Many people get frustrated when they plateau in their weight loss or muscle gaining goals as they’re learning how to get in shape. Everyone has an equilibrium and genetic set point where their body wants to remain. This doesn’t mean that you can’t achieve your fitness goals, but don’t be too hard on yourself if you are struggling to lose weight or put on muscle.

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                                    Acknowledging a set point doesn’t mean giving up, but it does mean realizing the obstacles you face.

                                    Expect to hit a plateau in your own fitness results[2]. When you expect a plateau, you can manage around it so you can continue your progress at a more realistic rate. When expectations meet reality, you can avoid dietary crashes.

                                    4. Eat Healthy, Not Just Food That Looks Healthy

                                    Know what you eat. Don’t fuss over minutia like whether you’re getting enough Omega 3’s or tryptophan, but be aware of the big things. Look at the foods you eat regularly and figure out whether they are healthy or not. Don’t get fooled by the deceptively healthy snacks just pretending to be good for you.

                                    The basic nutritional advice includes:

                                    • Eat unprocessed foods
                                    • Eat more veggies
                                    • Use meat as a side dish, not a main course
                                    • Eat whole grains, not refined grains[3]

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                                    Eat whole grains when you want to learn how to get in shape.

                                      5. Watch Out for Travel

                                      Don’t let a four-day holiday interfere with your attempts when you’re learning how to get in shape. I don’t mean that you need to follow your diet and exercise plan without any excursion, but when you are in the first few weeks, still forming habits, be careful that a week long break doesn’t terminate your progress.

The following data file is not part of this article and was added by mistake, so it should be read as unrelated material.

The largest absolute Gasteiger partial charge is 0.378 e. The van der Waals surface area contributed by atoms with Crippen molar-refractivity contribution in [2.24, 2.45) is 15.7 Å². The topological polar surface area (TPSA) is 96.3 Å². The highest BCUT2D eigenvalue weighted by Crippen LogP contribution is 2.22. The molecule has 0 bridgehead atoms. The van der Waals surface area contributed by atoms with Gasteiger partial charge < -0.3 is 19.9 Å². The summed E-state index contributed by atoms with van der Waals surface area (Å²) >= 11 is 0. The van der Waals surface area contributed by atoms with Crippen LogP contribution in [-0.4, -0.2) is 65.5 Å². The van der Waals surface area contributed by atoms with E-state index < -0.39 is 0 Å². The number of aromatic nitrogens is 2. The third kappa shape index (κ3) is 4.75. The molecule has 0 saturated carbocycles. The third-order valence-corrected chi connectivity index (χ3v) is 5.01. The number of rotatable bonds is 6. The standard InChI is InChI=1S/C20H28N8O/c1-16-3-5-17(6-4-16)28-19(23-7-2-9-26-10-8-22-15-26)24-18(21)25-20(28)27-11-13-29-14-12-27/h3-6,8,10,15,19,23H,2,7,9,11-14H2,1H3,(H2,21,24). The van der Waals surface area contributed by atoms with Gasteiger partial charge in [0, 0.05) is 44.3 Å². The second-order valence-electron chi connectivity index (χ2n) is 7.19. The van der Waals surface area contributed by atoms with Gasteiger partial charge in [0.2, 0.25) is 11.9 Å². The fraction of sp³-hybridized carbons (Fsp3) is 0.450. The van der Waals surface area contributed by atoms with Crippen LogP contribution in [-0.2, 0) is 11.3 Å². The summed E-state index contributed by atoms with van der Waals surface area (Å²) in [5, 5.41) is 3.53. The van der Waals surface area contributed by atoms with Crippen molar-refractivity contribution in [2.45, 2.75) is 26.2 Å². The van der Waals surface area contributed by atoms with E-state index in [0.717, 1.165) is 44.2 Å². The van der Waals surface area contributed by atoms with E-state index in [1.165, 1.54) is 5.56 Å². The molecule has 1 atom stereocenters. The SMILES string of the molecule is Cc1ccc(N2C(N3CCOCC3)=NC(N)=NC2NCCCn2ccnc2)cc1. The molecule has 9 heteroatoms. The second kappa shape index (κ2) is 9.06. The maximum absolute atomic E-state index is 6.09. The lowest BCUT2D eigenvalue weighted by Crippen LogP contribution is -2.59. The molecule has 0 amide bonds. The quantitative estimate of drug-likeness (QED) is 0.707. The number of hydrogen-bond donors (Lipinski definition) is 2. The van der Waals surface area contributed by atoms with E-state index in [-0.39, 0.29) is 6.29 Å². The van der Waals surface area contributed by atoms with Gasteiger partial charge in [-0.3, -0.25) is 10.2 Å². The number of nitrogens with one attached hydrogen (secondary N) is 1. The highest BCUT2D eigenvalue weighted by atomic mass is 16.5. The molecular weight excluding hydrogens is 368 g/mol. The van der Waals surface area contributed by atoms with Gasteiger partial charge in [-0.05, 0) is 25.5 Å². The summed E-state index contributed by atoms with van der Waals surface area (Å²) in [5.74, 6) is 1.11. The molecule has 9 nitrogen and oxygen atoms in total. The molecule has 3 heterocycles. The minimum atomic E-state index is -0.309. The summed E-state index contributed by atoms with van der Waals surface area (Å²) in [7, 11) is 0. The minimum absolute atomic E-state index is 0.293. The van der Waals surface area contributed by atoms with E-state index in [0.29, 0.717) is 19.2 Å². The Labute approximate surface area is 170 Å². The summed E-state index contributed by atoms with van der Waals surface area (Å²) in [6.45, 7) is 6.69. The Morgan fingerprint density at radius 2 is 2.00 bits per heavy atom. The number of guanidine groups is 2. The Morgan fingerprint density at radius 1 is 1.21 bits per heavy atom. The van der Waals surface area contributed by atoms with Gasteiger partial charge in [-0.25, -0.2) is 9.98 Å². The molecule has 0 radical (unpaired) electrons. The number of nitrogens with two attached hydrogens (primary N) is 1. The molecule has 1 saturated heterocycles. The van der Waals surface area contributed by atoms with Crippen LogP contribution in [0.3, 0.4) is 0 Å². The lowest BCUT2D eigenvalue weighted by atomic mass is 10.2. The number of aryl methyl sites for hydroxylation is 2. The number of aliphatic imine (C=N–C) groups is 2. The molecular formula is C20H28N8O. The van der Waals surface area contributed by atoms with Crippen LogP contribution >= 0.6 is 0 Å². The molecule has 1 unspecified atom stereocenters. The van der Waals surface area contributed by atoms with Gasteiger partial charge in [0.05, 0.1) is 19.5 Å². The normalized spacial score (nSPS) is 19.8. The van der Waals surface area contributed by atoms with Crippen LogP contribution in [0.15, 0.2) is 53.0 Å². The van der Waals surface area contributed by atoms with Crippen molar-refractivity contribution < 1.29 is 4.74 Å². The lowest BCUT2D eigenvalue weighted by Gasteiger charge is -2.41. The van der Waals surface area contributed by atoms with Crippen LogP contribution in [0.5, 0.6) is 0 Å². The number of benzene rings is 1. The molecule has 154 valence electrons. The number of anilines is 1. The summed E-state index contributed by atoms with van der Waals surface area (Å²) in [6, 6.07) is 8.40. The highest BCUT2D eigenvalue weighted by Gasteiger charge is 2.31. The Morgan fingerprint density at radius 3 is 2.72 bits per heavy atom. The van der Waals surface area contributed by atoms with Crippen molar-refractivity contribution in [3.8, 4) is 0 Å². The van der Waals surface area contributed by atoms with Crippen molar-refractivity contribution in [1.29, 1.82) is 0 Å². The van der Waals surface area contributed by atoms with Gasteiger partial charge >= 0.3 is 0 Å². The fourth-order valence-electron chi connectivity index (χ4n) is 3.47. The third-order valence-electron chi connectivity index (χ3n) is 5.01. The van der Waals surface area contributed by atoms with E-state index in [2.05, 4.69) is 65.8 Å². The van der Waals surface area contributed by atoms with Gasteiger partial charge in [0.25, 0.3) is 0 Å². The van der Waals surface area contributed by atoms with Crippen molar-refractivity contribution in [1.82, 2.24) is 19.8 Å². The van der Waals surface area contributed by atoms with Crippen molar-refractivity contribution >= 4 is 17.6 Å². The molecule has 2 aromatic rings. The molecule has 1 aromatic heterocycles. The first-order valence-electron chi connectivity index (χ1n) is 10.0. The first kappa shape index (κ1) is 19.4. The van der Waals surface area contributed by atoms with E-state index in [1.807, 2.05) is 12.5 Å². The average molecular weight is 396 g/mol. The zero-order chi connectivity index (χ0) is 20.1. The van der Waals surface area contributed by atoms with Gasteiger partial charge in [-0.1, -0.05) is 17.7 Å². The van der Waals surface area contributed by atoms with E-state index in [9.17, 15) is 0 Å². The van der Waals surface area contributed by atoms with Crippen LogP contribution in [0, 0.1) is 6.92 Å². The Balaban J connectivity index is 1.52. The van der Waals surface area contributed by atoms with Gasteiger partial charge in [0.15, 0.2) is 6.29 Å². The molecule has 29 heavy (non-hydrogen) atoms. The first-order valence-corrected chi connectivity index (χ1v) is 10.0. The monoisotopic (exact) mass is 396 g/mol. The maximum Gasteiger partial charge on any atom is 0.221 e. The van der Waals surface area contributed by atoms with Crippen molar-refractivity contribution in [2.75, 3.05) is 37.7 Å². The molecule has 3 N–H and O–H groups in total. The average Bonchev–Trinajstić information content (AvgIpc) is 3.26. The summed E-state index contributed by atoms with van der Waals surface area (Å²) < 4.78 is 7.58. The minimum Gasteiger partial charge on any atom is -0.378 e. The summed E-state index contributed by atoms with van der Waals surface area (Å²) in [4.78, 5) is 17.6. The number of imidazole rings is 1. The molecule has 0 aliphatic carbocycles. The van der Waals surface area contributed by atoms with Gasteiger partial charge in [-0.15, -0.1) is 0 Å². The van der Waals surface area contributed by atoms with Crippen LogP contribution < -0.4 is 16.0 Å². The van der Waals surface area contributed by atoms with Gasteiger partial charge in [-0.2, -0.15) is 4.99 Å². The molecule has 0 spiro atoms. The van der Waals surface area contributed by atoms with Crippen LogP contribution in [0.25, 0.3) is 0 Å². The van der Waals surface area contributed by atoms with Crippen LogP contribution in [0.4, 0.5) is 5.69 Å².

This is also true of schedule changes that leave you suddenly busy or make it difficult to exercise. Have a backup plan so you can be consistent, at least for the first month when you are forming habits.

                                      If travel is on your schedule and can’t be avoided, make an exercise plan before you go[4], and make sure to pack exercise clothes and an exercise mat as motivation to keep you on track.

                                      6. Start Slow

                                      Ever start an exercise plan by running ten miles and then puking your guts out? Maybe you aren’t that extreme, but burnout is common early on when learning how to get in shape. You have a lifetime to be healthy, so don’t try to go from couch potato to athletic superstar in a week.

                                      If you are starting a running regime, for example, run less than you can to start. Starting strength training? Work with less weight than you could theoretically lift. Increasing intensity and pushing yourself can come later when your body becomes comfortable with regular exercise.

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                                      7. Be Careful When Choosing a Workout Partner

                                      Should you have a workout partner? That depends. Workout partners can help you stay motivated and make exercising more fun. But they can also stop you from reaching your goals.

                                      My suggestion would be to have a workout partner, but when you start to plateau (either in physical ability, weight loss/gain, or overall health) and you haven’t reached your goals, consider mixing things up a bit.

                                      If you plateau, you may need to make changes to continue improving. In this case it’s important to talk to your workout partner about the changes you want to make, and if they don’t seem motivated to continue, offer a thirty day break where you both try different activities.

                                      I notice that guys working out together tend to match strength after a brief adjustment phase. Even if both are trying to improve, something seems to stall improvement once they reach a certain point. I found that I was able to lift as much as 30-50% more after taking a short break from my regular workout partner.

                                      Final Thoughts

                                      Learning how to get in shape in as little as two weeks sounds daunting, but if you’re motivated and have the time and energy to devote to it, it’s certainly possible.

                                      Find an exercise routine that works for you, eat healthy, drink lots of water, and watch as the transformation begins.

                                      More Tips on Getting in Shape

                                      Featured photo credit: Alexander Redl via unsplash.com

                                      Reference